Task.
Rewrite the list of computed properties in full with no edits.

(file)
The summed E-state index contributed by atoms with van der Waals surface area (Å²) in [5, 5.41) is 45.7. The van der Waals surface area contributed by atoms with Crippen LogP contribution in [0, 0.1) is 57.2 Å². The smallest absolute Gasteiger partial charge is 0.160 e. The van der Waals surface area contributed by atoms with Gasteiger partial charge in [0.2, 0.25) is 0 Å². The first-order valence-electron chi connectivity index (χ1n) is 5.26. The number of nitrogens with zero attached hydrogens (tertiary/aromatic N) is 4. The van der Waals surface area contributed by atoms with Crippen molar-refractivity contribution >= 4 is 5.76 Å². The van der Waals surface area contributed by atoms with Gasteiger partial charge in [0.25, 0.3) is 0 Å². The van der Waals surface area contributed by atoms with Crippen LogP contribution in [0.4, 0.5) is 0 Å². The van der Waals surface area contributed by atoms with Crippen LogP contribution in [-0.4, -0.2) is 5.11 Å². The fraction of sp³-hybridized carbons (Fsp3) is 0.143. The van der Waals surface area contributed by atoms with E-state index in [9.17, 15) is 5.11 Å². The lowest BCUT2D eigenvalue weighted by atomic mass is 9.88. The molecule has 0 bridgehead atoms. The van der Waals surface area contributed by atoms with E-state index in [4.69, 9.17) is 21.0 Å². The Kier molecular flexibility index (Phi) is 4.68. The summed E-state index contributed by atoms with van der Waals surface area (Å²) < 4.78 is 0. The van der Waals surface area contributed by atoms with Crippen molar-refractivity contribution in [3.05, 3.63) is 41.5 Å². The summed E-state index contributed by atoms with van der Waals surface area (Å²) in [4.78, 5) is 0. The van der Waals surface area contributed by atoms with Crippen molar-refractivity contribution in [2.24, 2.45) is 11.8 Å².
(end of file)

The summed E-state index contributed by atoms with van der Waals surface area (Å²) in [5, 5.41) is 45.7. The van der Waals surface area contributed by atoms with Crippen LogP contribution in [0, 0.1) is 57.2 Å². The smallest absolute Gasteiger partial charge is 0.160 e. The van der Waals surface area contributed by atoms with Gasteiger partial charge in [0.2, 0.25) is 0 Å². The first-order valence-electron chi connectivity index (χ1n) is 5.26. The number of nitrogens with zero attached hydrogens (tertiary/aromatic N) is 4. The van der Waals surface area contributed by atoms with Crippen molar-refractivity contribution >= 4 is 5.76 Å². The van der Waals surface area contributed by atoms with Gasteiger partial charge in [0.25, 0.3) is 0 Å². The van der Waals surface area contributed by atoms with Crippen LogP contribution in [0.4, 0.5) is 0 Å². The van der Waals surface area contributed by atoms with Crippen LogP contribution in [-0.4, -0.2) is 5.11 Å². The fraction of sp³-hybridized carbons (Fsp3) is 0.143. The van der Waals surface area contributed by atoms with E-state index in [9.17, 15) is 5.11 Å². The lowest BCUT2D eigenvalue weighted by atomic mass is 9.88. The molecule has 0 bridgehead atoms. The van der Waals surface area contributed by atoms with E-state index in [4.69, 9.17) is 21.0 Å². The Kier molecular flexibility index (Phi) is 4.68. The summed E-state index contributed by atoms with van der Waals surface area (Å²) < 4.78 is 0. The van der Waals surface area contributed by atoms with Crippen molar-refractivity contribution in [3.05, 3.63) is 41.5 Å². The summed E-state index contributed by atoms with van der Waals surface area (Å²) in [4.78, 5) is 0. The van der Waals surface area contributed by atoms with Crippen molar-refractivity contribution in [2.24, 2.45) is 11.8 Å².